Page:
Robert Dreyfuss

Robert Dreyfuss is a senior correspondent for The American Prospect. He is the author of Devil's Game: How the United States Helped Unleash Fundamentalist Islam. He can be reached through his website.

Recent Articles

Rousing the Democratic Base

I f Al Gore finds himself standing across from Chief Justice Rehnquist, taking the oath of office in January, it would be fitting if Paul Lemmon were holding the Bible. As Pennsylvania state director for the national AFL-CIO , it's Lemmon's job to make sure that the state's 23 crucial electoral votes end up in Gore's column. Raised by Italian immigrants in the gritty coal and industrial heart of southwestern Pennsylvania, Lemmon is a longtime union official and organizer, first with the United Mine Workers and then with the AFL-CIO's national headquarters. In 1996 Lemmon oversaw the labor federation's voter mobilization efforts in 13 midwestern states, and earlier this year, he worked the Iowa caucuses. "Now," he says, "they've brought me back to Pennsylvania." That's a state where labor's turnout is likely to determine who wins. In 1996 voters from union households in Pennsylvania made up 29 percent of all voters and handed the state to Bill Clinton. According to the AFL-CIO, Clinton...

Political Snipers

The National Rifle Association knew its stance on assault weapons was unpopular, so in 1994 it went underground, took advantage of loopholes in the campaign finance laws, and waged a stealth campaign to unseat Democrats in vulnerable districts.

A nybody doubting the political clout of the National Rifle Association should speak to the members of Congress-and the now former members-who supported President Clinton's ban on assault weapons as part of the 1994 crime bill. In the campaign cycle surrounding that close vote, the NRA spent some $70 million on political activities, including nearly $7 million through its political action committee, much of it targeting Democrats who had supported the measure. Although polls showed the majority of Americans approved of the weapons ban, the NRA campaign was by most accounts a success. Democrats say the NRA cost them no fewer than 20 seats, and President Clinton told one reporter that "the NRA is the reason the Republicans control the House." Speaker Newt Gingrich, meanwhile, has promised the group's service will be rewarded: "As long as I am Speaker of this House," he wrote in a letter to an NRA official, "no gun control legislation is going to move." This is the story of how the NRA...

Orbit of Influence: Spy Finance and the Black Budget

America's huge budget for electronic reconnaissance might have come in for scrutiny after the Cold War. But the few in Congress who are supposed to watch over the world of spy finance are also big beneficiaries of it.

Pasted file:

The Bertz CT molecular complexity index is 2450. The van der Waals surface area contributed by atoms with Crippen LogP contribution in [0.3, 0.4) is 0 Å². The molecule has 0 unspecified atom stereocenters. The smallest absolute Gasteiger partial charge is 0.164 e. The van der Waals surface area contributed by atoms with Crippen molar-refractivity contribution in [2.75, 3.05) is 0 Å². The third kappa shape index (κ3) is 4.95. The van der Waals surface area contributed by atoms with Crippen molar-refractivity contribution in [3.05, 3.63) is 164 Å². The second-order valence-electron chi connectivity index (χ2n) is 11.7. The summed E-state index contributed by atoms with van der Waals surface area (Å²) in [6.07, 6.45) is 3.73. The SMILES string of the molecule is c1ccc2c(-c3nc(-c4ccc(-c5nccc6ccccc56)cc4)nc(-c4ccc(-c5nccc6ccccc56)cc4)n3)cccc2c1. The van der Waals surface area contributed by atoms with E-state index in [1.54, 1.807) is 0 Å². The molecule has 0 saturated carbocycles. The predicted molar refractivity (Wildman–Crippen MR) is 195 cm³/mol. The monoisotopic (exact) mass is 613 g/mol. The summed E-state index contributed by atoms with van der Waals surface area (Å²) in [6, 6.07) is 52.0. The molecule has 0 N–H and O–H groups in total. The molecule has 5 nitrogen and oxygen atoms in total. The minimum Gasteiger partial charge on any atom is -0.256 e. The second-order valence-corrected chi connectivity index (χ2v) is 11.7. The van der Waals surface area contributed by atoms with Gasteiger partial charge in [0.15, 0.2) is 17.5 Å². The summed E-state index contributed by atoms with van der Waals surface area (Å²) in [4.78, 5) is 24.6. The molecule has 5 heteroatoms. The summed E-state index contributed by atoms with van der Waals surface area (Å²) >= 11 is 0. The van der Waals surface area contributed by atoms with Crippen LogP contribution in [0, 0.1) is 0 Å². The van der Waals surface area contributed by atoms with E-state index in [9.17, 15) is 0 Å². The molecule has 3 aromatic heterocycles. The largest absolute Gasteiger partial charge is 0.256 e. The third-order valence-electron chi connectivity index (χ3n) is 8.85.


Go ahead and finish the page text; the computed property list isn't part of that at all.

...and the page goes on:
A spy satellite silently drifting across suburban Virginia and Maryland would count hundreds of buildings that are part of the vast and mostly hidden "intelligence-industrial complex." It is a network that stretches from coast to coast and around the world, reaching far into space and deep under the oceans. Although it is administered by government officials, this complex is engineered, manufactured, deployed, and maintained by private industry. Around Washington, from Reston and Tysons Corner, Virginia, to Columbia and Fort Meade, Maryland, the intelligence-industrial complex generates tens of billions of dollars a year in profitable government contracts that go to a handful of big contractors and scores of smaller subcontractors--with a grateful flowback of campaign funds from industry to compliant congressmen. Certainly there is a legitimate place for secret intelligence operations in the modern state. But political circumstances might suggest that this complex, like other...

Mississippi Waltz

While the House Republican leadership imploded after the 1998 elections, the Senate majority leader kept a low profile. Despite his reputation as a conservative ideologue, Trent Lott is a big-money pragmatist—some would say an opportunist.

L ast October, as Congress was scrambling to complete work on a series of last-minute spending bills that had been deadlocked all year, four members of the House of Representatives made a pilgrimage across the Capitol to see Senate Majority Leader Trent Lott. With President Clinton crippled by Independent Counsel Kenneth Starr's inquiry and the prospect of impeachment, they argued, the moment was right for another Republican confrontation with the White House over the budget, even if that meant shutting down the government again. But, as former Senator Alan Simpson tells the story, Lott—recalling the disastrous results of the 1995–96 government shutdown provoked by Newt Gingrich's revolutionaries—was having none of it. "Good God! What have you been smoking?" said Lott, according to Simpson. "That was about the stupidest thing we ever did!" In the comedy of missteps, miscalculations, and overreaching that has marked the Republican Revolution since 1994, the GOP has...